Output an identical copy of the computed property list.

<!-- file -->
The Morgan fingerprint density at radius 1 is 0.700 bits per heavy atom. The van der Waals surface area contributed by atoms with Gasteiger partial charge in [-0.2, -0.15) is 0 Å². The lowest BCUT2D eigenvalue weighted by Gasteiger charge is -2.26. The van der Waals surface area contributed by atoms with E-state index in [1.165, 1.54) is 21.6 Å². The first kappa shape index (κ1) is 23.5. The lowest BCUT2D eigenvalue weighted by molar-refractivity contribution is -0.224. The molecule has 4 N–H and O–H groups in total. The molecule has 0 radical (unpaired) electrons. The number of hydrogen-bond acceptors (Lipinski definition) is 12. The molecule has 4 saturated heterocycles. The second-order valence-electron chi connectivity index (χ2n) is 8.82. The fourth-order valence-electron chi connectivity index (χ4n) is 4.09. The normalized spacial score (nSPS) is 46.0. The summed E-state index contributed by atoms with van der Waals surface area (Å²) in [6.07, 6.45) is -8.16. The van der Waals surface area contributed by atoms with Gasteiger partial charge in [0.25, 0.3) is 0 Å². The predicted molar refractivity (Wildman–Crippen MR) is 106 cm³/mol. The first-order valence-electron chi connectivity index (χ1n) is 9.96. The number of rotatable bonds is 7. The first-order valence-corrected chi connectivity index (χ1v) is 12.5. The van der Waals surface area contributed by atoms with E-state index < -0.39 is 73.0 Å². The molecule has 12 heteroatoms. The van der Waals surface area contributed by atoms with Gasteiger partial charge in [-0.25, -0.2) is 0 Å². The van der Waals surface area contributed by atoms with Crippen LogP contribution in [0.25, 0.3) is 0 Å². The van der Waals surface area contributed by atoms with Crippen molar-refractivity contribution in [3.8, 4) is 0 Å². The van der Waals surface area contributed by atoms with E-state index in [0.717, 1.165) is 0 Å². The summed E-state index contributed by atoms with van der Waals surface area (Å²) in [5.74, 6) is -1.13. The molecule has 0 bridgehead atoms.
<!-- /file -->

The Morgan fingerprint density at radius 1 is 0.700 bits per heavy atom. The van der Waals surface area contributed by atoms with Gasteiger partial charge in [-0.2, -0.15) is 0 Å². The lowest BCUT2D eigenvalue weighted by Gasteiger charge is -2.26. The van der Waals surface area contributed by atoms with E-state index in [1.165, 1.54) is 21.6 Å². The first kappa shape index (κ1) is 23.5. The lowest BCUT2D eigenvalue weighted by molar-refractivity contribution is -0.224. The molecule has 4 N–H and O–H groups in total. The molecule has 0 radical (unpaired) electrons. The number of hydrogen-bond acceptors (Lipinski definition) is 12. The molecule has 4 saturated heterocycles. The second-order valence-electron chi connectivity index (χ2n) is 8.82. The fourth-order valence-electron chi connectivity index (χ4n) is 4.09. The normalized spacial score (nSPS) is 46.0. The summed E-state index contributed by atoms with van der Waals surface area (Å²) in [6.07, 6.45) is -8.16. The van der Waals surface area contributed by atoms with Gasteiger partial charge in [0.25, 0.3) is 0 Å². The predicted molar refractivity (Wildman–Crippen MR) is 106 cm³/mol. The first-order valence-electron chi connectivity index (χ1n) is 9.96. The number of rotatable bonds is 7. The first-order valence-corrected chi connectivity index (χ1v) is 12.5. The van der Waals surface area contributed by atoms with E-state index < -0.39 is 73.0 Å². The molecule has 12 heteroatoms. The van der Waals surface area contributed by atoms with Gasteiger partial charge in [-0.25, -0.2) is 0 Å². The van der Waals surface area contributed by atoms with Crippen LogP contribution in [0.25, 0.3) is 0 Å². The van der Waals surface area contributed by atoms with Crippen molar-refractivity contribution in [3.8, 4) is 0 Å². The van der Waals surface area contributed by atoms with E-state index in [0.717, 1.165) is 0 Å². The summed E-state index contributed by atoms with van der Waals surface area (Å²) in [5.74, 6) is -1.13. The molecule has 0 bridgehead atoms.